Saturday, March 19, 2011

Advanced Practice Nurses to Fill the Gap in Primary Care

There’s a frightening scenario that looms ahead in the near future, one where there are not enough primary care physicians to provide care for those who need it. According to the American Association of Family Physicians, there will be 40,000 less primary care doctors less than necessary in ten years’ time. This is because there are not enough medical students choosing to enter primary care when other more lucrative specialties beckon, at least not enough to keep pace with the number of primary care providers who are retiring from active practice or leaving the field for other reasons. 

The jury is still out on whether advanced practice nurses (including DNPs and NPs) can efficiently fill this ever-widening gap in primary care, but with the US Department of Health and Human Services setting aside as much as $15 million to set up new clinics that will be completely run and managed by nurse practitioners, perhaps the future will see APNs taking a more active role in providing primary care to the citizens of our country. 

There are many advantages to this decision to allow APNs more autonomy in the way they practice medicine:
·        They are known to spend more time with patients, and they are already used to taking down patient history and providing follow up care. Patients feel more comfortable and satisfied when they perceive that their care provider is spending more time with them. 

·        Reimbursements for nurse practitioners and other advanced practice nurses in primary care is much less than that for primary care physicians, so it’s a win-win situation all round because NPs and DNPs are more in demand, physicians are free to carry on with other specialized tasks, patients spend less on healthcare, and the overall cost of healthcare comes down over a period of time.

·        With more people dedicated to providing primary care, diseases and illness come down with preventive care, chronic diseases become easier to manage, and general wellbeing and health improve with more people becoming aware of the importance of a good diet and regular exercise after spending quality time with their primary healthcare provider.

However, there is resistance to the idea of ANPs being allowed to run their own primary care show as opposed to being supervised by doctors – physicians insist that it’s not a case of protecting their turf but one of safety and patient concern; with physicians spending more than 150,000 hours of practice before they set out on their own and ANPs getting only 1500 hours of training, the difference is stark, according to the detractors of this idea.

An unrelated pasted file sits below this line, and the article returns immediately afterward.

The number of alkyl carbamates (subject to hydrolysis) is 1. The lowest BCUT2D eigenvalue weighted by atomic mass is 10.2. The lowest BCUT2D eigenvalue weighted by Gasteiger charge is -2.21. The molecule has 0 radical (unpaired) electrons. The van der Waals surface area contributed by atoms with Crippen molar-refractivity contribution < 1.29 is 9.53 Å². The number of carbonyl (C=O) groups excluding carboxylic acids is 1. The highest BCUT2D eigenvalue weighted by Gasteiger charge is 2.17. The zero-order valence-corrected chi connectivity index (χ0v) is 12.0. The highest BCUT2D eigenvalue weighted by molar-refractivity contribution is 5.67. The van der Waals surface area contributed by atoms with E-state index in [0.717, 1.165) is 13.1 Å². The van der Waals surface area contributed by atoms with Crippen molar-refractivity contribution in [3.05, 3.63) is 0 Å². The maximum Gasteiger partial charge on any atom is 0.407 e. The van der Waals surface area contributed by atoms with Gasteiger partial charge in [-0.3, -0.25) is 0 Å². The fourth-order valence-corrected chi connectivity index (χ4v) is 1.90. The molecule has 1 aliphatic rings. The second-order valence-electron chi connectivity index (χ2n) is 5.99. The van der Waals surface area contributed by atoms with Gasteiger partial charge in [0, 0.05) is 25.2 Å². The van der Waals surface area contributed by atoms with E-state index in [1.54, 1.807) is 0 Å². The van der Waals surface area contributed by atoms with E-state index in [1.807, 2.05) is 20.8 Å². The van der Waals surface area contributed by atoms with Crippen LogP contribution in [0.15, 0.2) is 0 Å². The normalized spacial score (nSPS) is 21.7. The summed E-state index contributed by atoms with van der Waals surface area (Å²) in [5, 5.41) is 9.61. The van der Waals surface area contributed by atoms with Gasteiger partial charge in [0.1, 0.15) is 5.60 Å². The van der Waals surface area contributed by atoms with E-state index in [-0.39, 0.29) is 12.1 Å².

But with over 24 states allowing NPs to set up their own clinics and practice without the supervision of a doctor, it seems that the future of primary care belongs to ANPs. And with the Institute of Medicine agreeing that to meet the increased demand for primary care, limits on nurses’ scope of practice should be removed; it’s a good time to consider becoming an ANP. 

This guest post is contributed by Paula Dierkins, who writes on the topic of Online PhD Degree . Paula can be reached at her email id: paula.dierkins[@]gmail[.]com


o.O said...

Argh. NO. Please, I believe in nurses who are as good as doctors, but I feel they don't have enough training and schooling. If it's "typical" things, but doctors who go to medical school learn more of the atypical things and can see signs. Then again, I had experiences with PAs and nurses trying to diagnose something and when I finally talk to the head doctor, or can pin point it out.

Then again, some times, I don't believe in formal schooling.

Anonymous said...

The question remains, how much of that 150,000 hrs are spent working side by side with Patients. On an average of 90% or more, physicians rely on the epertise of the clinical nurse in pulling out clinical data so they can form their diagnoses. Nurses are only able to do so through an indepth understanding of disease and management. So truly, if we were to evaluate what APNs do and get trained, the average APN have clocked over 8 years of bedside nursing, and that comes out to a far more than 150,000 hours of clinical hands on training. So the answer lies in the detail of those clinical hours clocked. Who do you think trains those young residence at the bedside and gets them to focus on the real issues at hand. Nurses, do.

To Anonymous Above said...

An APN who has clocked 8 yrs of bedside nursing is not comparable to a doctor who has clocked 8 yrs of work....

Anonymous said...

I'm sorry, but bedside nursing experience is just not the same as handling and actually managing a myriad of complex problems that a patient is facing. Nurses have a good perspective of bedside caring, usually one patient at a time, but that is much different from the above. For example, I don't know how many nurses and ANPs will automatically think that a ring-like skin lesion is some time of fungus, will give anti-fungals and move on believing that was a simple case to be handled by a simple NP. MDs are trained to see the differential- to know that it could also be nummular eczema, contact dermatitis, or a number of other diagoses, and to consider these. Nurses just do not have the in-depth training that doctors do. And of course, a nurse with 30 years of experience will have something to teach a recently graduated medical student who is just getting on her/his feet as an intern. we all learn something from everyone. That does not make us equivalent.